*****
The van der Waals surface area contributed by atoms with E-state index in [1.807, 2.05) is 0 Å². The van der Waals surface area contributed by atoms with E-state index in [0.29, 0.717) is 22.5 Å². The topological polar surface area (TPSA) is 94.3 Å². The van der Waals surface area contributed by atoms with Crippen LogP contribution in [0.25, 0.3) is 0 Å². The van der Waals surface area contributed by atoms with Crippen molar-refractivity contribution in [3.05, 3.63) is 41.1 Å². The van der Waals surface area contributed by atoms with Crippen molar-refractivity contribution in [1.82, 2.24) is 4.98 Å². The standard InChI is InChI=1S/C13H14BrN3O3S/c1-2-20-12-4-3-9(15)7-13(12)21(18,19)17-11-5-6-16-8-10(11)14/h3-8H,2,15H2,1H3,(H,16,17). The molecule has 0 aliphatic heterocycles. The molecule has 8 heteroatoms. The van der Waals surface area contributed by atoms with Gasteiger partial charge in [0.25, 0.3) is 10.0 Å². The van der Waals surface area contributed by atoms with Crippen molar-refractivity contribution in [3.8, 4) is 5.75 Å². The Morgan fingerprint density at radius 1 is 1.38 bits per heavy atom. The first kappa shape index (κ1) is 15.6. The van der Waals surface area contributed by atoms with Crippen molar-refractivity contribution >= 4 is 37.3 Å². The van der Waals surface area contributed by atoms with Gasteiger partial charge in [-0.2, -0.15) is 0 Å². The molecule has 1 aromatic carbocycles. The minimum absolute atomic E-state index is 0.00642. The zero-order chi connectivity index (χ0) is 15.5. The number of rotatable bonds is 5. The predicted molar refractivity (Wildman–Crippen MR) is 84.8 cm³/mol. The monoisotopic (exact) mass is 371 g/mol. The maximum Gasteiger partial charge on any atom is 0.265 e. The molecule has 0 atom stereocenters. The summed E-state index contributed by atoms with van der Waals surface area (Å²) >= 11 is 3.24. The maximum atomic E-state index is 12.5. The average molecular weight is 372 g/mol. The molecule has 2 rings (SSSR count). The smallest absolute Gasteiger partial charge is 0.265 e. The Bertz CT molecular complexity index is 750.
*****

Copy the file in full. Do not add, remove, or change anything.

The van der Waals surface area contributed by atoms with E-state index in [1.807, 2.05) is 0 Å². The van der Waals surface area contributed by atoms with E-state index in [0.29, 0.717) is 22.5 Å². The topological polar surface area (TPSA) is 94.3 Å². The van der Waals surface area contributed by atoms with Crippen LogP contribution in [0.25, 0.3) is 0 Å². The van der Waals surface area contributed by atoms with Crippen molar-refractivity contribution in [3.05, 3.63) is 41.1 Å². The van der Waals surface area contributed by atoms with Crippen molar-refractivity contribution in [1.82, 2.24) is 4.98 Å². The standard InChI is InChI=1S/C13H14BrN3O3S/c1-2-20-12-4-3-9(15)7-13(12)21(18,19)17-11-5-6-16-8-10(11)14/h3-8H,2,15H2,1H3,(H,16,17). The molecule has 0 aliphatic heterocycles. The molecule has 8 heteroatoms. The van der Waals surface area contributed by atoms with Gasteiger partial charge in [0.25, 0.3) is 10.0 Å². The van der Waals surface area contributed by atoms with Crippen molar-refractivity contribution in [3.8, 4) is 5.75 Å². The Morgan fingerprint density at radius 1 is 1.38 bits per heavy atom. The first kappa shape index (κ1) is 15.6. The van der Waals surface area contributed by atoms with Crippen molar-refractivity contribution >= 4 is 37.3 Å². The van der Waals surface area contributed by atoms with Gasteiger partial charge in [-0.2, -0.15) is 0 Å². The molecule has 1 aromatic carbocycles. The minimum absolute atomic E-state index is 0.00642. The zero-order chi connectivity index (χ0) is 15.5. The number of rotatable bonds is 5. The predicted molar refractivity (Wildman–Crippen MR) is 84.8 cm³/mol. The monoisotopic (exact) mass is 371 g/mol. The maximum Gasteiger partial charge on any atom is 0.265 e. The molecule has 0 atom stereocenters. The summed E-state index contributed by atoms with van der Waals surface area (Å²) >= 11 is 3.24. The maximum atomic E-state index is 12.5. The average molecular weight is 372 g/mol. The molecule has 2 rings (SSSR count). The smallest absolute Gasteiger partial charge is 0.265 e. The Bertz CT molecular complexity index is 750.